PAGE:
How ‘Evil Empire’ Nearly Ended Rage Against the Machine
Released on April 16, 1996, Rage Against the Machine’s sophomore album, Evil Empire, cemented the band as one of the most important acts of the era. It also nearly broke the group apart.
The band was riding high after the success of its debut album, 1992’s self-titled LP. Sparked by the popular tracks “Killing in the Name” and “Freedom,” Rage Against the Machine became an unexpected commercial success. The band toured hard in support of the album, earning its reputation as an incendiary live act.
“The first record came out, and we went on the road for three years straight, living together on a bus,” drummer Brad Wilk recalled to the Los Angeles Times in 1996. “When you do that, it’s pretty easy to kind of get sick of each other, and we needed a break.”
Instead, Rage decided they wanted to strike while the iron was hot. Without taking so much as a breath to relax, the group dove headfirst into its second album, assembling with producer Brendan O’Brien in Atlanta. Tensions ran high during the tumultuous sessions. According to MTV, the band “fought so violently among themselves that they briefly broke up.”
“We go into rehearsal to make a second record, and all the personal differences that we had swept under the rug when we were touring suddenly came up, and we had to deal with them,” Wilk admitted. “I felt like the band could have fallen apart then.”
Listen to Rage Against the Machine's 'Down Rodeo'
Rage Against the Machine’s greatest asset was also its greatest hindrance. Namely, each member was strongly opinionated and rarely willing to bend regarding his musical and political ambitions. Complicating things further was the fact that each one came from wildly different backgrounds. Harvard-educated guitarist Tom Morello was the son of an activist mother and a Kenyan diplomat. Singer Zack De la Rocha was a Mexican-American raised in the predominantly white community of Irvine, Calif. Bassist Tim Commerford’s childhood had been rocked by his mother’s diagnosis and eventual death due to brain cancer. Wilk was born in Portland, Ore., only to be moved to Chicago before relocating to Southern California.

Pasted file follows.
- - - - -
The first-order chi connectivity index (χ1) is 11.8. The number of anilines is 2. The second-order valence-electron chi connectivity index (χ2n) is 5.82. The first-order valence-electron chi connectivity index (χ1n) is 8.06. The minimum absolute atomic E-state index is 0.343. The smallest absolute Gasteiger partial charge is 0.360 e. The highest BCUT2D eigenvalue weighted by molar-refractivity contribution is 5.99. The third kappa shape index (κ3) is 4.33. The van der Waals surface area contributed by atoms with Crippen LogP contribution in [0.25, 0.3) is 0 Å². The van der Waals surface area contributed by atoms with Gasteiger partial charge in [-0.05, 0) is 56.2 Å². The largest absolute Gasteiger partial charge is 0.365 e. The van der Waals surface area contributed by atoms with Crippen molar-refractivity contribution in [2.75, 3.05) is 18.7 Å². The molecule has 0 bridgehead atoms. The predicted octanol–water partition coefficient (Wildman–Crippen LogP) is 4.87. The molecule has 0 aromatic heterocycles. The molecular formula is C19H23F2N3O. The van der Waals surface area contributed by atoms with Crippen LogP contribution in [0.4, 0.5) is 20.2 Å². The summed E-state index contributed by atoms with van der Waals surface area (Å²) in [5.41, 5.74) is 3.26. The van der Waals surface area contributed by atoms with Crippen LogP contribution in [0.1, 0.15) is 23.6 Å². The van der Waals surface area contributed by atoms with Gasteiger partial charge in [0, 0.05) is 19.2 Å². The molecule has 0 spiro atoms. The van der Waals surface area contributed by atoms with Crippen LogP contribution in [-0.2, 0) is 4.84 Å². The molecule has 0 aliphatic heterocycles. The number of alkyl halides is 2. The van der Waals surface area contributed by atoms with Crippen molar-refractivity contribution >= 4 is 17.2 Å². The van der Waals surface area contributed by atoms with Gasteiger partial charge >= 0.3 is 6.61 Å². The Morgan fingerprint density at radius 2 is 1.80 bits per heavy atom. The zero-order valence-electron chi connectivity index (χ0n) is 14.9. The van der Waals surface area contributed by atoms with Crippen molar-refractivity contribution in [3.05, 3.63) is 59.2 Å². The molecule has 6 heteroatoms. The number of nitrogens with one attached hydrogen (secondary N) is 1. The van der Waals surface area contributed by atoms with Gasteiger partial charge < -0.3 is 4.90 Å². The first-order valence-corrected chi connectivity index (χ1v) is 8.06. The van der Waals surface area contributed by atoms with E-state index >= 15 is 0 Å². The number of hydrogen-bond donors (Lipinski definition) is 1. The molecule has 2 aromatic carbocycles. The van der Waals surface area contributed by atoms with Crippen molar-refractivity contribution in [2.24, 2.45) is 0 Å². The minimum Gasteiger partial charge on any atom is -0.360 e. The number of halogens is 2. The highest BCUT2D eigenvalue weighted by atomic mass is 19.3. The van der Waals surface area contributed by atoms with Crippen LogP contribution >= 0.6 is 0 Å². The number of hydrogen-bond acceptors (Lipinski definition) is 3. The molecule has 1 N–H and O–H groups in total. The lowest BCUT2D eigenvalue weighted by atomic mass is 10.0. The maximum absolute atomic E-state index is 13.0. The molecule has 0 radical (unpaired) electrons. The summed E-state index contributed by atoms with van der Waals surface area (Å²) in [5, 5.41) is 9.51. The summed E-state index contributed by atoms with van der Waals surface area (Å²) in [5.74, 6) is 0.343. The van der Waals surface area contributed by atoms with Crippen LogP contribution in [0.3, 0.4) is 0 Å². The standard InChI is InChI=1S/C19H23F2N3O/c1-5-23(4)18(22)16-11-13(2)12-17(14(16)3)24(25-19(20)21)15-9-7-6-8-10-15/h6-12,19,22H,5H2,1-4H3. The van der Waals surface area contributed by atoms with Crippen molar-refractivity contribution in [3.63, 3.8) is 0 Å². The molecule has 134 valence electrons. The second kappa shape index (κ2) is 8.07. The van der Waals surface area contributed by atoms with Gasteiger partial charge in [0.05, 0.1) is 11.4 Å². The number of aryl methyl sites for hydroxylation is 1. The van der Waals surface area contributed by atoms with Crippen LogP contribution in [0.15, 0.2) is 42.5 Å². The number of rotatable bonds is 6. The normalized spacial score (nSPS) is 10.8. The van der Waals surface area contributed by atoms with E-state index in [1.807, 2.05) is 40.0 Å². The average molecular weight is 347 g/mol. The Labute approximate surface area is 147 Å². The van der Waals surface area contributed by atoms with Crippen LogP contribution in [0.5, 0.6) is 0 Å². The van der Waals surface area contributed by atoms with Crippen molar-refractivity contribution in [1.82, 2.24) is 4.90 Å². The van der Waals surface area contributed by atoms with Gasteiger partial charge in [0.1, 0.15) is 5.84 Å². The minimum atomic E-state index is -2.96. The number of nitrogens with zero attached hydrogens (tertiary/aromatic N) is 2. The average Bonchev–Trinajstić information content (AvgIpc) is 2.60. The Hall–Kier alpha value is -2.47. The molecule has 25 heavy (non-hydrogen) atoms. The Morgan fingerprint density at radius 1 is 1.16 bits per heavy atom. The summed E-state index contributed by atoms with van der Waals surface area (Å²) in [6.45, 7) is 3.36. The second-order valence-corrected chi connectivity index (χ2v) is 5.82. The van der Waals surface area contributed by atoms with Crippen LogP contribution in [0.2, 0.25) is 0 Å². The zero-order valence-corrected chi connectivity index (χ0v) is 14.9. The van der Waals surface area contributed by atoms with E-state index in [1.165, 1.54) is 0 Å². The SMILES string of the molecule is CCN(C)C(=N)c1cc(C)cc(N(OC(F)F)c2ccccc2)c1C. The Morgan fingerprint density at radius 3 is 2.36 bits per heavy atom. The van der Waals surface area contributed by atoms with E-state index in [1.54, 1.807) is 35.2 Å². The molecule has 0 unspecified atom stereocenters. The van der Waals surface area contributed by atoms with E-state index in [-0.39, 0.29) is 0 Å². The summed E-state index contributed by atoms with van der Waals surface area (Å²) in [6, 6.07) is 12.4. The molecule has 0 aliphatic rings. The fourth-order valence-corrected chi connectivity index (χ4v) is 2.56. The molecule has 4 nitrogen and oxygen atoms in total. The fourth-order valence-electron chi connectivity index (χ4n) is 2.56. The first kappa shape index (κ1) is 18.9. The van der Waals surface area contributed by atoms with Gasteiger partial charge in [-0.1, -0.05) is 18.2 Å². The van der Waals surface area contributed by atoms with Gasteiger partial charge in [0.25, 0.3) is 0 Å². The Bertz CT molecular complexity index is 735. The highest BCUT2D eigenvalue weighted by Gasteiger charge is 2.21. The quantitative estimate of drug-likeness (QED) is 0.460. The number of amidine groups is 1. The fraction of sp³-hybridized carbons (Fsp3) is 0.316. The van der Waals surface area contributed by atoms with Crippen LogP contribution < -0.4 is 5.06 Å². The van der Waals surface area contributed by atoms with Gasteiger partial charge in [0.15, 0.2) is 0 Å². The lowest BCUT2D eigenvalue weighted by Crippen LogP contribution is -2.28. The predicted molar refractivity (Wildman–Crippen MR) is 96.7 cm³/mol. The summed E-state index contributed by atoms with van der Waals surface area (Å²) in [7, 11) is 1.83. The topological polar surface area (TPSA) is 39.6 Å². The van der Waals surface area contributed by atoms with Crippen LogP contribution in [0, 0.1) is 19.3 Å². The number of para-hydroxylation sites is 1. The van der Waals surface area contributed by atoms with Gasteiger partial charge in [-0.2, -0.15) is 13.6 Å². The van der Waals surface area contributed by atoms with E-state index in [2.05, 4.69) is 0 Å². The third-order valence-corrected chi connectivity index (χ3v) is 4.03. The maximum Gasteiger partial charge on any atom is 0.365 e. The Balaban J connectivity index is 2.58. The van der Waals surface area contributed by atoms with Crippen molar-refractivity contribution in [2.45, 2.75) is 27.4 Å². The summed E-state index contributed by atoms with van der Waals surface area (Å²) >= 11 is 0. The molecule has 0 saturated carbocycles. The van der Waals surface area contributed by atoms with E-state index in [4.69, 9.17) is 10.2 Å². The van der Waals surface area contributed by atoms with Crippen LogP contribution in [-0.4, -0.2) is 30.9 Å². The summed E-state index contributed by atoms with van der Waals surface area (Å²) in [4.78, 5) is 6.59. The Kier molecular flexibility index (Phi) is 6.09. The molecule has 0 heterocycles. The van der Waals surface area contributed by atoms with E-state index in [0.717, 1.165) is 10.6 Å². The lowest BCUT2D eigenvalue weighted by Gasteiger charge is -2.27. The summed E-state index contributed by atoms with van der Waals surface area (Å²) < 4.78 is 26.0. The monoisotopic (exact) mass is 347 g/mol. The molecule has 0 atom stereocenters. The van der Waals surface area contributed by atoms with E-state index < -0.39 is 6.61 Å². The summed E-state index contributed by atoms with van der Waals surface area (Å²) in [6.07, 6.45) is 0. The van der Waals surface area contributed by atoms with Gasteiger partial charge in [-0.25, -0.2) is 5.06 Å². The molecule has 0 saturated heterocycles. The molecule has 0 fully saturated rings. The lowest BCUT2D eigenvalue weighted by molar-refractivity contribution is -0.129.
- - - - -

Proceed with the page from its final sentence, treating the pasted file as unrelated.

“We’re like a microcosm of Los Angeles in some ways,” Wilk remarked. “We come from different backgrounds, different cultures.”
With their differences and irritations with one another out in the open following the disastrous Atlanta sessions, Rage Against the Machine decided to take a break. The group spent a few months apart before reconvening, this time on home turf.
“Why spend $2,000 a day in some fancy recording studio trying to recreate the great vibe that we have right here,” Morello pondered to MTV while explaining the band’s decision to record Evil Empire in its Los Angeles rehearsal space. “We literally knocked a hole in the wall, rented the room across the hall and ran the wires over the hallway.”
“We weren't going to go in and play in a studio that just had no environment whatsoever,” added De la Rocha. “You get in some of those places, and it's like you're walking into a dentist's office. I've had my teeth cleaned, thanks a lot. I don't want to do that.”
With cooler heads - and absent of the baggage that sent the Atlanta sessions spiraling out of control - the band was able to find common ground. They did so without sacrificing any of the fire and aggression that made Rage Against the Machine great. As a result, the LP offered the soundtrack to a revolution.
Watch Rage Against the Machine's 'Bulls on Parade' Video
“Bulls on Parade” criticized America’s military spending and the government's willingness to invest in war rather than the survival of its own lower-class citizens. “People of the Sun” was inspired by the Zapatistas political and militant group in Mexico. On “Down Rodeo,” the band placed a spotlight on economic inequality in the U.S., using Beverly Hills’ famous Rodeo Drive as its backdrop. Through every track, Morello’s otherworldly guitar work and de la Rocha’s firebrand vocals sounded a call to action.
The band named their album Evil Empire, “taken from what Rage Against the Machine see as Ronald Reagan's slander of the Soviet Union in the '80s,” de la Rocha explained, “which the band feels could just as easily apply to the United States.”
Evil Empire debuted at No. 1 on the Billboard chart. Critics praised the album as “consistently inspired” and “undeniably potent.” Rolling Stone called it a “declaration of war.”
Watch Rage Against the Machine's 'People of the Sun' Video
In less than four months, Evil Empire would sell more than a million copies. It eventually eclipsed the 3 million mark in the U.S., certified triple platinum. Along the way, the band also picked up its first Grammy award, winning Best Metal Performance for the song "Tire Me."
“I never thought that we would sell a record,” Morello admitted. “I thought the politics would be too alienating, too extreme. But I’m proud the music is extreme, the politics are extreme. When you open your eyes to what is going on in this world, you realize that a sort of moderate medicine is no good to cure an extreme illness.”
By overcoming their near-destruction, Rage Against the Machine crafted one of the ‘90s' seminal rock albums. Wilk believed the triumph was a direct result of the turbulence.
“There’s always going to be tension between the four of us, which I think is normal,” the drummer confessed. “We come from different backgrounds, different cultures. We also have different tastes in music, and it’s a battle in the studio to come up with something we all agree on, and you can feel that battle on the record. There’s nothing easy about what we do.”